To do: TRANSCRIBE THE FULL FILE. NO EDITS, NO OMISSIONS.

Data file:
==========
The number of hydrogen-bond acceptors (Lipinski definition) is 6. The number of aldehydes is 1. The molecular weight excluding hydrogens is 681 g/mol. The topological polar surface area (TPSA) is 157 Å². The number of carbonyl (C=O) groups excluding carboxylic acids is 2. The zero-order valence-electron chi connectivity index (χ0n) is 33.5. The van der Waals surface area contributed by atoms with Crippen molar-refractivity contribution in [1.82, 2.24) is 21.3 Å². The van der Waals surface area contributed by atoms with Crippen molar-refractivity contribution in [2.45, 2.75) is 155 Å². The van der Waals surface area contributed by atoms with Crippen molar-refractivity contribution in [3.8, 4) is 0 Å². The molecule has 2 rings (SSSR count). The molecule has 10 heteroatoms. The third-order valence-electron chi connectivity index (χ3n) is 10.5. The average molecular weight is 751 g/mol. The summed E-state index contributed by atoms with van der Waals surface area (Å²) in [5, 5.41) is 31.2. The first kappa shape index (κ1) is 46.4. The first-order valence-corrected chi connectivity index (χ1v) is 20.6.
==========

The number of hydrogen-bond acceptors (Lipinski definition) is 6. The number of aldehydes is 1. The molecular weight excluding hydrogens is 681 g/mol. The topological polar surface area (TPSA) is 157 Å². The number of carbonyl (C=O) groups excluding carboxylic acids is 2. The zero-order valence-electron chi connectivity index (χ0n) is 33.5. The van der Waals surface area contributed by atoms with Crippen molar-refractivity contribution in [1.82, 2.24) is 21.3 Å². The van der Waals surface area contributed by atoms with Crippen molar-refractivity contribution in [2.45, 2.75) is 155 Å². The van der Waals surface area contributed by atoms with Crippen molar-refractivity contribution in [3.8, 4) is 0 Å². The molecule has 2 rings (SSSR count). The molecule has 10 heteroatoms. The third-order valence-electron chi connectivity index (χ3n) is 10.5. The average molecular weight is 751 g/mol. The summed E-state index contributed by atoms with van der Waals surface area (Å²) in [5, 5.41) is 31.2. The first kappa shape index (κ1) is 46.4. The first-order valence-corrected chi connectivity index (χ1v) is 20.6.